Voice and Content

Voice ~ the expressions of a novel, the attitude that is woven into words. It’s a powerful element, as powerful as fire, water, earth, and air are to the creation of science. No matter the tone (fear, love, or pure narration), the voice paints the scene.

When I think of the voice of a novel, I think of an invisible bond between author and reader. Much like the bond between a gardener and the sensitive plant. Voice is the gardener’s touch as they care for the plant. The right touch is the key of a positive reaction. A gentle touch which curls the leaves of a stem. But, a touch that is too weak or too harsh can bring about a negative result.

A weak voice equates to the plant withering with boredom. Would you ever listen to a lecture if the person spoke to softly or in monotone? More than likely, you may find yourself falling asleep.  A death sentence for any novel. The voice must draw in the audience like a moth to the flame: “Call me Ishmael”, “It was the best of times, it was the worst of times.” The voice gives your words a soul to breathe and live with this world.

However, too harsh a voice has an adversive reaction as well. Taking us back to the gardener, if clip the sensitive plant’s branches, it will withdraw – curling its leaves and stems into itself for protection. If the voice is too harsh, the reader may withdraw from the pages. This is not the reaction you wish. You need a voice that everyone wants to hear. You want to speak in a way in which your words become your strength.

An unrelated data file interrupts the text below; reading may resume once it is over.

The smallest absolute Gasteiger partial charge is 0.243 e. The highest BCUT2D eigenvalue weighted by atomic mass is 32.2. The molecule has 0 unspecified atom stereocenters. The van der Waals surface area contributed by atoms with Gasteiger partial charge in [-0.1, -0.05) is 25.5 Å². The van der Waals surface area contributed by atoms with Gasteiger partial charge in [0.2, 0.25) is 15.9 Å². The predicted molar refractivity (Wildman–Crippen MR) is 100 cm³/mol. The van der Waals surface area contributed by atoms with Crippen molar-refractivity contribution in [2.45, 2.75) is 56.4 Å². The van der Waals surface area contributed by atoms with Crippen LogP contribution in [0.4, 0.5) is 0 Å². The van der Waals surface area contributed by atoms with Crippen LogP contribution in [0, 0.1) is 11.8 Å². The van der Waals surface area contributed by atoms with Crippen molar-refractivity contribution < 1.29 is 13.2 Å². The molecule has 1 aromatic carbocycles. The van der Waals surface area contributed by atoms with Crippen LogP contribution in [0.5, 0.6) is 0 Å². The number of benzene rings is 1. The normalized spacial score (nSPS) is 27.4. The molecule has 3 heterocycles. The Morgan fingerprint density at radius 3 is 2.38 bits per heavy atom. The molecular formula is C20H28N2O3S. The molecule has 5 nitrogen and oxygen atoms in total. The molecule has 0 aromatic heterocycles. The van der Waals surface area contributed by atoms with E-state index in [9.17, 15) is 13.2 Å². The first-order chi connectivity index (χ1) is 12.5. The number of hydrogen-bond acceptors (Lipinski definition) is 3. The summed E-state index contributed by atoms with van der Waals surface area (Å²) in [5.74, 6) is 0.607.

A delicate balance is needed to form the union ~ gardener and plant, author and reader. The right touch, the right voice. It is a matter of balance, and it’s one only your heart can guide you on.

3 thoughts on “Voice and Content

  1. I really like the analogy of a gardener’s touch here. Recently I’ve tried experimenting a bit more consciously with the voice of my writing, varying it in ways that don’t come as naturally. I still don’t have a firm grasp of what my primary voice is, how it sounds/feels to others (although my understanding of that is slowly getting better). Something to think about more and work on…


    1. What I have found a lot of times help me find my voice is reading the novel out loud (usually to my cats) or asking a first reader read it out loud with me (usually a close relative).


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